Data Visualization Art: Information as source material. Boston artist Nathalie Miebach uses climate data and basket weaving techniques to craft sculptures that embody hard truths about the environment. “She takes big, complicated pieces of data and turns them into sculpture that you understand,” Fifield said.

Nathalie Miebach’s sculpture “The Ride” translates weather and ocean data from Superstorm Sandy to fashion a fantastical roller coaster/carousel marking the storm’s destruction of amusement park rides. It’s on view at the Dennos Museum Center in Traverse City, Michigan through May 29.
Nathalie Miebach

In “Deconstructed Anthems,” data artist Ekene Ijeoma removes musical notes from performances of the “The Star Spangled Banner” at a rate based on that of mass incarceration in the United States.

Glitch Art: Throwing a wrench into the digital works. Glitch artists intentionally apply errors to image files. “It usually results in an interesting twisting of whatever you started with,” Fifield said. The duo bent/haus, now at Boston Cyberarts Gallery, features glitch artist Allison Tanenhaus’s geekily radiant abstractions in concert with analog works by artist Ben K. Foley.

Robotics: “People build interesting objects that interact with you physically in real space and real time,” said Fifield. In 2010, Alexander Reben’s master’s thesis at the MIT Media Lab was Boxie, a roving robot that got lost in the halls of MIT and rather adorably asked for help.

Fifield points to Harold Cohen as a progenitor of robot art.

“He was a successful painter in London in the 1950s, and then had a midlife crisis, moved to California and learned computer programming,” Fifield said.

In 1973, Cohen developed a program he called AARON, outfitting a robotic system with pen and ink.

“He gave AARON all the knowledge he had about drawing and painting.,” Fifield said. “As long as you kept it supplied with ink and paper, it would draw a brand-new drawing every time.”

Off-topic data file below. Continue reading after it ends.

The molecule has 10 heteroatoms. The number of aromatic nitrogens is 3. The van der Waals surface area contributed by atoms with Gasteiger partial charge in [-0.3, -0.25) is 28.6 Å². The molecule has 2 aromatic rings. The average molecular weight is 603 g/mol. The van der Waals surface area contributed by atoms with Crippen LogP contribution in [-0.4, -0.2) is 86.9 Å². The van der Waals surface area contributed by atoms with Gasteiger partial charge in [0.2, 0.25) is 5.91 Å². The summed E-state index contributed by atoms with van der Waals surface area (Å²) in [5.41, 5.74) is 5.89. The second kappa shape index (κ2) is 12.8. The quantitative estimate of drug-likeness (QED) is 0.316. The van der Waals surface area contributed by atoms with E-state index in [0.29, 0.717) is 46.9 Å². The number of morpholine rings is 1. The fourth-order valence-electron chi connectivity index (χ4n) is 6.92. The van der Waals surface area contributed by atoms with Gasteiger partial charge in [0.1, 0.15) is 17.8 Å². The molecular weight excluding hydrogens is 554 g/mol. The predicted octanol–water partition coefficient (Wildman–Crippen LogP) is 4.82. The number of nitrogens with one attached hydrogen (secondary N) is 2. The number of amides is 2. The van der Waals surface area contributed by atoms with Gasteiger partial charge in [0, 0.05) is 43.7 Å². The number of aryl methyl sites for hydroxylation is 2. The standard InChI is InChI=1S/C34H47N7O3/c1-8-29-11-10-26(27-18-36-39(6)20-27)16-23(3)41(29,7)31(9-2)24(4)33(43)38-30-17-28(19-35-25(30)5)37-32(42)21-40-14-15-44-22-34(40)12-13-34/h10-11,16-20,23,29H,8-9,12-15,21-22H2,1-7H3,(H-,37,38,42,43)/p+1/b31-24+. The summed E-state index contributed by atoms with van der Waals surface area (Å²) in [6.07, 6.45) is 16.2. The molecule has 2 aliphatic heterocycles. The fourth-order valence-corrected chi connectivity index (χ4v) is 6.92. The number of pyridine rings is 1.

Ai-Da, a humanoid AI robot.Victor Frankowski

A 21st-century AARON, Ai-Da, is a humanoid AI robot that draws, paints, and collaborates, developed in 2019 by British gallerist Aidan Meller and the robotics company Engineered Arts.

But are AARON and Ai-Da’s paintings art — or is the art the robot itself, which raises uncomfortable questions about what it is to be human? Art is in the eye of the beholder, and some tech wizardry verges in an artful direction — like Boston Dynamics’s cyberdog, Spot.

“Boston Dynamics has surprisingly done an amazing set of videos with their robots that approach robot art,” Fifield said. “They’re dancing to rock music. They do Mick Jagger, but as a robot.”

Virtual Reality: Immersion in a virtual space created by an artist with stereo imaging. A headset is required. VR art stars include the duo of Laurie Anderson and Hsin-Chien Huang, and Jon Rafman.

Rafman’s sumptuous and terrifying “View of Harbor,” developed by Studio Samuel Walker was in “Art in the Age of the Internet, 1989 to Today,” a 2018 exhibition at the Institute of Contemporary Art. Goggled viewers placed their hands on the ICA’s plate glass window to anchor them in real life as a virtual tsunami rose from Boston Harbor and engulfed them.

This content was originally published here.